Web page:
This mixologist draws inspiration from north Indian kitchens to curate cocktails

From mulethi to star anise, traditional ingredients key to Hemant Pathak's blends


Imagine finding the local Indian herb ‘mulethi’, used for treating cough, in your cocktail. This was the scene at Taj Palace’s Loya when mixologist Hemant Pathak took over the bar. A cocktail with a purpose and an ode to culture of the northern part of the country was what the bar takeover was all about.

Pathak’s philosophy for Loya’s cocktail menu was simple and rooted in ‘panjj or paanch’, meaning ‘five’, with the five tenets being — Harmony, Experimentation, Authenticity, Reverence, and The Spirit that come together to signify the HEART of the North. Hailing from Uttarakhand, he sought inspiration from the north’s botanical abundance, time-honoured techniques and heirloom ingredients to curate a unique concoction of cocktails—vintage paloma, mulethi (mulethi-flavoured gin cocktail), gulab (blended with vodka), masala whisky which is a blend of bourbon whisky, house masala syrup, orange bitters and smoked star anise, and himalayan negroni which is infused with gin, campari and timbur.

A mixologist/bar manager at Junoon, a New York-based restaurant redefining Indian gastronomy, Pathak says, “Loya is a project dedicated to the heart of north India, from the Hindu Kush to the north west frontier and the foothills of the Himalayas. Since I am from Uttarakhand, it was easy for me to think about what ingredients from this region feature in history and then come up with a menu.”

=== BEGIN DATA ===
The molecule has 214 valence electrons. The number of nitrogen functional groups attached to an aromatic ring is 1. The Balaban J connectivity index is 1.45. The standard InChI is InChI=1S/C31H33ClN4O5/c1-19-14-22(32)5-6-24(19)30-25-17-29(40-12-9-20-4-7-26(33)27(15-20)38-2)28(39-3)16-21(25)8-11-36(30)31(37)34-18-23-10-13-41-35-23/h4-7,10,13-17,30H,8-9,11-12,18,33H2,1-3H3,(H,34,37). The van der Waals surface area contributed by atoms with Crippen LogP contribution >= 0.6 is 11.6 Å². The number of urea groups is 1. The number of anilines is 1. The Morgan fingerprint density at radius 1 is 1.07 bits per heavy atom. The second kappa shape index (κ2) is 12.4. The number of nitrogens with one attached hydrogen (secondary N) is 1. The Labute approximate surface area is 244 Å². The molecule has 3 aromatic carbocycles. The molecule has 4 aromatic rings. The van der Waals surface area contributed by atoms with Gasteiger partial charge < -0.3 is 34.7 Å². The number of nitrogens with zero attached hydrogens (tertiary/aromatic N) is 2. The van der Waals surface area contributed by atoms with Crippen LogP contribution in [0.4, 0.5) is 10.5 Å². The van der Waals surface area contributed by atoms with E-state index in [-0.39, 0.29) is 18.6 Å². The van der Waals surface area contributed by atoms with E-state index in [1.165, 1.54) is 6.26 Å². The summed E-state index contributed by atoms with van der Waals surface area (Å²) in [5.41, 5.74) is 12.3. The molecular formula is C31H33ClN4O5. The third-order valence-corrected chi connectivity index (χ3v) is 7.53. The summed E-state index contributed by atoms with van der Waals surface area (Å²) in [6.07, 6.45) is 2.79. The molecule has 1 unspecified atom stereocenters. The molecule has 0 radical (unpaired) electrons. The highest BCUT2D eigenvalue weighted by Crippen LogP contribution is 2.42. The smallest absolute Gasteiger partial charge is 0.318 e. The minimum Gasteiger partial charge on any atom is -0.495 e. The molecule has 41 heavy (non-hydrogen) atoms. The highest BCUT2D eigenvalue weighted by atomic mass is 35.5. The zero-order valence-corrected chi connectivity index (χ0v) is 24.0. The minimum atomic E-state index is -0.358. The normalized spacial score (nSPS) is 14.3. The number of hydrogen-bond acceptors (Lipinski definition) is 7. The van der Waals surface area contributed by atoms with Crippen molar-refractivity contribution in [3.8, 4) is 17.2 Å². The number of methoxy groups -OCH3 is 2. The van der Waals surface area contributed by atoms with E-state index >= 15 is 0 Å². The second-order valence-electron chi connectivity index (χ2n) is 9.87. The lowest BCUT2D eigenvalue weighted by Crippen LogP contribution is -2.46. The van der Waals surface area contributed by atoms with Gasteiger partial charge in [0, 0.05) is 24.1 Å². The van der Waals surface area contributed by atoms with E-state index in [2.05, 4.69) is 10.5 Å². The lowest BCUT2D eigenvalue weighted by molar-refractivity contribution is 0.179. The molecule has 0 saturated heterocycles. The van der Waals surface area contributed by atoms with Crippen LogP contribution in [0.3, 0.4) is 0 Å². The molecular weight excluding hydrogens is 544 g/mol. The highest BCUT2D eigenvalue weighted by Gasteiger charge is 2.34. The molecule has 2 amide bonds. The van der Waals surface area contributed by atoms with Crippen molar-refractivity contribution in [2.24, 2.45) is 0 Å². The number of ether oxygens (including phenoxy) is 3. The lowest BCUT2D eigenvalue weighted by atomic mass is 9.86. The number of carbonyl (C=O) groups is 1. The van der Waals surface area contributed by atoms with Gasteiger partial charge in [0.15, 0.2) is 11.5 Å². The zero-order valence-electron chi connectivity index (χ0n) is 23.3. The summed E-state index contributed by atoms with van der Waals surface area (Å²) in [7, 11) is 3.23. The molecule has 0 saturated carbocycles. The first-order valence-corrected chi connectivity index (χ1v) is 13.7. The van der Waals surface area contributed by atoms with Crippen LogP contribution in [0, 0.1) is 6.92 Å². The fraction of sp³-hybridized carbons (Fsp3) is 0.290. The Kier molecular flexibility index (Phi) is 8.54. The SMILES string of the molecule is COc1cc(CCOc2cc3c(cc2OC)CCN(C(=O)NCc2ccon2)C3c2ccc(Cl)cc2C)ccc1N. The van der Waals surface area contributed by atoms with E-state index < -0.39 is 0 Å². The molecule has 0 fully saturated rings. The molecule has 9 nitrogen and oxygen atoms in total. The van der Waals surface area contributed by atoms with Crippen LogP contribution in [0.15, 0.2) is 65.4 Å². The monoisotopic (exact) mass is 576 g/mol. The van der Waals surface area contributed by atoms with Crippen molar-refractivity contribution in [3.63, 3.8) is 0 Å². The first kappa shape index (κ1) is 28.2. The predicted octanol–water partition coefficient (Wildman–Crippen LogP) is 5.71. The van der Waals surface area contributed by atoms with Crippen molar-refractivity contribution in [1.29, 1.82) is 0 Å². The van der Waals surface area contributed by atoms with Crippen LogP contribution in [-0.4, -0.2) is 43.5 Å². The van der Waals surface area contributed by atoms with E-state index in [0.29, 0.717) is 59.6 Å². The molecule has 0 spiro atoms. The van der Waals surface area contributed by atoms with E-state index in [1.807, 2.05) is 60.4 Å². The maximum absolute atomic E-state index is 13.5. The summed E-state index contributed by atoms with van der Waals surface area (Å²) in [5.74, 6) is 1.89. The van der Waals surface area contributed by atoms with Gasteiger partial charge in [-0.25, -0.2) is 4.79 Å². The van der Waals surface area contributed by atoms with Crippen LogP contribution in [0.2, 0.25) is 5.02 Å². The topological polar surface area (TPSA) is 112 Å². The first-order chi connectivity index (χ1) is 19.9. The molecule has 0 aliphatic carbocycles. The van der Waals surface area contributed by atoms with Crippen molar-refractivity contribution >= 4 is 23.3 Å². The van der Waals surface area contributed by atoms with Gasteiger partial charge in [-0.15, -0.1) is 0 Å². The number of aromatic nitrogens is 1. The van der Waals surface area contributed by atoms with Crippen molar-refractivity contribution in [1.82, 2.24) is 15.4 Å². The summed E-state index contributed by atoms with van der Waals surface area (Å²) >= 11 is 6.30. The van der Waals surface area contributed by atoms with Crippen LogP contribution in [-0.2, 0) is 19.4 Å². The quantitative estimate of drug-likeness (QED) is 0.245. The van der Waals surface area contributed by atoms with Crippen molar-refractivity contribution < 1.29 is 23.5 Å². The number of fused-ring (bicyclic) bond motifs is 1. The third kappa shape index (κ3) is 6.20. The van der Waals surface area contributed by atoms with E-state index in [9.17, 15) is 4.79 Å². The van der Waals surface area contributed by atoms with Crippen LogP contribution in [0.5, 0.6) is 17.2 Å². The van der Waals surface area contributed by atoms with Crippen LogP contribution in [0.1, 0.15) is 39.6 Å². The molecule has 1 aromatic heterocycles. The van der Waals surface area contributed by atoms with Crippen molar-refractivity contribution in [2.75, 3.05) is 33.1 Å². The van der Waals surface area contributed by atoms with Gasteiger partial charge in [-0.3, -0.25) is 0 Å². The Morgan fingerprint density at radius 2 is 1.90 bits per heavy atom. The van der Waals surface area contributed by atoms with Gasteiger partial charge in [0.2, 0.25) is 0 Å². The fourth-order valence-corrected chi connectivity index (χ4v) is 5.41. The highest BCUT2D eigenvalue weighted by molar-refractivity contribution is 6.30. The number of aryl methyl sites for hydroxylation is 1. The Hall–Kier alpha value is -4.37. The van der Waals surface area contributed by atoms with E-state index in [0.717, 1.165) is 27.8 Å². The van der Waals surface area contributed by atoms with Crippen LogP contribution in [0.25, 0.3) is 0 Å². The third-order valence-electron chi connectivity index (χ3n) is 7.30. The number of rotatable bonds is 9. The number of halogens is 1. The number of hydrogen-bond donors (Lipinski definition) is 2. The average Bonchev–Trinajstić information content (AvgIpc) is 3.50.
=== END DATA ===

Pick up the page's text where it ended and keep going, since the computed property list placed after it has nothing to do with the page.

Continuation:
The mixologist takes cues from traditional home kitchens and their long-lasting bond with spices and herbs. “Our entire mixology is based on spices, herbs and exotic fruits. For the first cocktail menu at Loya, when we were doing the research about the north, two ingredients stood out for me. The first is mulethi, which my mother used to give as an antidote to cure mild cold and cough. The second is gulab (rose) which has been blended with cardamom, vodka and citrus for a sour cocktail.”

Talking about Delhi’s cocktail palate, he says, “Delhi, certainly has a very sophisticated palate and I have served in Delhi for five years between 2007-2012. Delhites are well-traveled and know exactly what they want.”

The ode to the northern part of the country is not limited to the cocktail menu. The food menu at Loya, the restaurant brand of Indian Hotels Company (IHCL), is a culinary tour through ingredients, dishes and cooking techniques from Punjab to the Kangra Valley and the Garhwal hills. The restaurant’s subtle yet ancient grandeur takes one back to the simpler times when cooking was slow and sustainable. The seating arrangements remind one of the ‘khatias’ of northern villages and the chefs use slow cooking techniques to keep the flavours intact. The menu draws heavily from the cuisines of the soldiers of the north, the native tribes, and warriors.

To add to the appeal, the restaurant recently launched its own album created by musician Shreyas Patkar, which is a collection of classical, indie, and instrumental sets.

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